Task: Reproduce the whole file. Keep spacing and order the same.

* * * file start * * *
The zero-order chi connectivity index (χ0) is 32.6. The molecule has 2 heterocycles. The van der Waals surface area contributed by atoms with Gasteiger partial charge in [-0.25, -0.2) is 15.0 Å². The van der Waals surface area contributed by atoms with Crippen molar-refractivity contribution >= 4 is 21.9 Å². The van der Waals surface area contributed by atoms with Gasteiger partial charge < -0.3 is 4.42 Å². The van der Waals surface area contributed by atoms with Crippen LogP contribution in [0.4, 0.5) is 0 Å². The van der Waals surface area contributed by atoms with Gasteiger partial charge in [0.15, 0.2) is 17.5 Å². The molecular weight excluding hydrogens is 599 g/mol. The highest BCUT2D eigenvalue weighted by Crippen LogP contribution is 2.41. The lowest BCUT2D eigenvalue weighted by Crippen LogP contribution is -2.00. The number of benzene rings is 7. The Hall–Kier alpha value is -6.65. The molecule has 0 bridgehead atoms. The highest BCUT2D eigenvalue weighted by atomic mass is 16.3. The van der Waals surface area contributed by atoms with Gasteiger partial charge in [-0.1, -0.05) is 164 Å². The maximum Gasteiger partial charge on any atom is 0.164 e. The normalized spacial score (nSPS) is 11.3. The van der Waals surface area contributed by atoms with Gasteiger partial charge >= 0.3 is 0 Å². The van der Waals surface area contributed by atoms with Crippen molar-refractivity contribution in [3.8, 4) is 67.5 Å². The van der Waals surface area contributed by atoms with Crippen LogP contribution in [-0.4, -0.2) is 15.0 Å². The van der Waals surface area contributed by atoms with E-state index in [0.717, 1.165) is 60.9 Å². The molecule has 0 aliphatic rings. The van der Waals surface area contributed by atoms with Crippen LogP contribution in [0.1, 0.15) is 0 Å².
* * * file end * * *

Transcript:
The zero-order chi connectivity index (χ0) is 32.6. The molecule has 2 heterocycles. The van der Waals surface area contributed by atoms with Gasteiger partial charge in [-0.25, -0.2) is 15.0 Å². The van der Waals surface area contributed by atoms with Crippen molar-refractivity contribution >= 4 is 21.9 Å². The van der Waals surface area contributed by atoms with Gasteiger partial charge < -0.3 is 4.42 Å². The van der Waals surface area contributed by atoms with Crippen LogP contribution in [0.4, 0.5) is 0 Å². The van der Waals surface area contributed by atoms with Gasteiger partial charge in [0.15, 0.2) is 17.5 Å². The molecular weight excluding hydrogens is 599 g/mol. The highest BCUT2D eigenvalue weighted by Crippen LogP contribution is 2.41. The lowest BCUT2D eigenvalue weighted by Crippen LogP contribution is -2.00. The number of benzene rings is 7. The Hall–Kier alpha value is -6.65. The molecule has 0 bridgehead atoms. The highest BCUT2D eigenvalue weighted by atomic mass is 16.3. The van der Waals surface area contributed by atoms with Gasteiger partial charge in [-0.1, -0.05) is 164 Å². The maximum Gasteiger partial charge on any atom is 0.164 e. The normalized spacial score (nSPS) is 11.3. The van der Waals surface area contributed by atoms with Gasteiger partial charge >= 0.3 is 0 Å². The van der Waals surface area contributed by atoms with Crippen molar-refractivity contribution in [3.8, 4) is 67.5 Å². The van der Waals surface area contributed by atoms with Crippen LogP contribution in [-0.4, -0.2) is 15.0 Å². The van der Waals surface area contributed by atoms with E-state index in [0.717, 1.165) is 60.9 Å². The molecule has 0 aliphatic rings. The van der Waals surface area contributed by atoms with Crippen LogP contribution in [0.1, 0.15) is 0 Å².